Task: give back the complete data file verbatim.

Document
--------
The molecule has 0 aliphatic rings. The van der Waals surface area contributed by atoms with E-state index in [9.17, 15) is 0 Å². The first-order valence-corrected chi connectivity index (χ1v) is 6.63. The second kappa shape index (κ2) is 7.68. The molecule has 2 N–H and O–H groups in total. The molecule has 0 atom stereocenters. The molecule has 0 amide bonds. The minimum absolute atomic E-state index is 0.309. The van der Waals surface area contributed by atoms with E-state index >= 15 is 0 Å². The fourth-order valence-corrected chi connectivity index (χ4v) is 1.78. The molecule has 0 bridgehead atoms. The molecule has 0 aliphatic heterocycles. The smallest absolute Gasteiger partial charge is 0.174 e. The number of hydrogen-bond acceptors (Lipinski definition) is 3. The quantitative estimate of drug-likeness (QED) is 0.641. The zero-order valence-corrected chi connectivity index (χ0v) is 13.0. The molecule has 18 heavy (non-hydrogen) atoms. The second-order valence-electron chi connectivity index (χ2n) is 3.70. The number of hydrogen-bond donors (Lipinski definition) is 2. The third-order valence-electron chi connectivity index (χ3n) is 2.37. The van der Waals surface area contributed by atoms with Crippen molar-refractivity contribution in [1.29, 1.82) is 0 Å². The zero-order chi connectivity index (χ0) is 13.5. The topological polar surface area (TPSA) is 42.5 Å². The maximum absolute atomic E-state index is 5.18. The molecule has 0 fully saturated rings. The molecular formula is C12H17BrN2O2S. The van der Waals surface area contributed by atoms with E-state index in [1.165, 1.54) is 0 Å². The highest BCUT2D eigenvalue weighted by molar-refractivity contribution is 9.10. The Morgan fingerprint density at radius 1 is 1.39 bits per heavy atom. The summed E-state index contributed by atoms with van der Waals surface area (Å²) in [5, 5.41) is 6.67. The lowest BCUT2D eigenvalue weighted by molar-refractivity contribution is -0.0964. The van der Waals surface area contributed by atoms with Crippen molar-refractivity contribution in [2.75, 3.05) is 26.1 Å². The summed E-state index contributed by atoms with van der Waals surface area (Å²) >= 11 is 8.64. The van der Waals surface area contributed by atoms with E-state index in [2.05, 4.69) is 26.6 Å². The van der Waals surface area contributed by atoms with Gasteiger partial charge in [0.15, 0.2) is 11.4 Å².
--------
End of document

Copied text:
The molecule has 0 aliphatic rings. The van der Waals surface area contributed by atoms with E-state index in [9.17, 15) is 0 Å². The first-order valence-corrected chi connectivity index (χ1v) is 6.63. The second kappa shape index (κ2) is 7.68. The molecule has 2 N–H and O–H groups in total. The molecule has 0 atom stereocenters. The molecule has 0 amide bonds. The minimum absolute atomic E-state index is 0.309. The van der Waals surface area contributed by atoms with E-state index >= 15 is 0 Å². The fourth-order valence-corrected chi connectivity index (χ4v) is 1.78. The molecule has 0 bridgehead atoms. The molecule has 0 aliphatic heterocycles. The smallest absolute Gasteiger partial charge is 0.174 e. The number of hydrogen-bond acceptors (Lipinski definition) is 3. The quantitative estimate of drug-likeness (QED) is 0.641. The zero-order valence-corrected chi connectivity index (χ0v) is 13.0. The molecule has 18 heavy (non-hydrogen) atoms. The second-order valence-electron chi connectivity index (χ2n) is 3.70. The number of hydrogen-bond donors (Lipinski definition) is 2. The third-order valence-electron chi connectivity index (χ3n) is 2.37. The van der Waals surface area contributed by atoms with Crippen molar-refractivity contribution in [1.29, 1.82) is 0 Å². The zero-order chi connectivity index (χ0) is 13.5. The topological polar surface area (TPSA) is 42.5 Å². The maximum absolute atomic E-state index is 5.18. The molecule has 0 fully saturated rings. The molecular formula is C12H17BrN2O2S. The van der Waals surface area contributed by atoms with E-state index in [1.165, 1.54) is 0 Å². The highest BCUT2D eigenvalue weighted by molar-refractivity contribution is 9.10. The Morgan fingerprint density at radius 1 is 1.39 bits per heavy atom. The summed E-state index contributed by atoms with van der Waals surface area (Å²) in [5, 5.41) is 6.67. The lowest BCUT2D eigenvalue weighted by molar-refractivity contribution is -0.0964. The van der Waals surface area contributed by atoms with Crippen molar-refractivity contribution in [2.75, 3.05) is 26.1 Å². The summed E-state index contributed by atoms with van der Waals surface area (Å²) >= 11 is 8.64. The van der Waals surface area contributed by atoms with E-state index in [2.05, 4.69) is 26.6 Å². The van der Waals surface area contributed by atoms with Gasteiger partial charge in [0.15, 0.2) is 11.4 Å².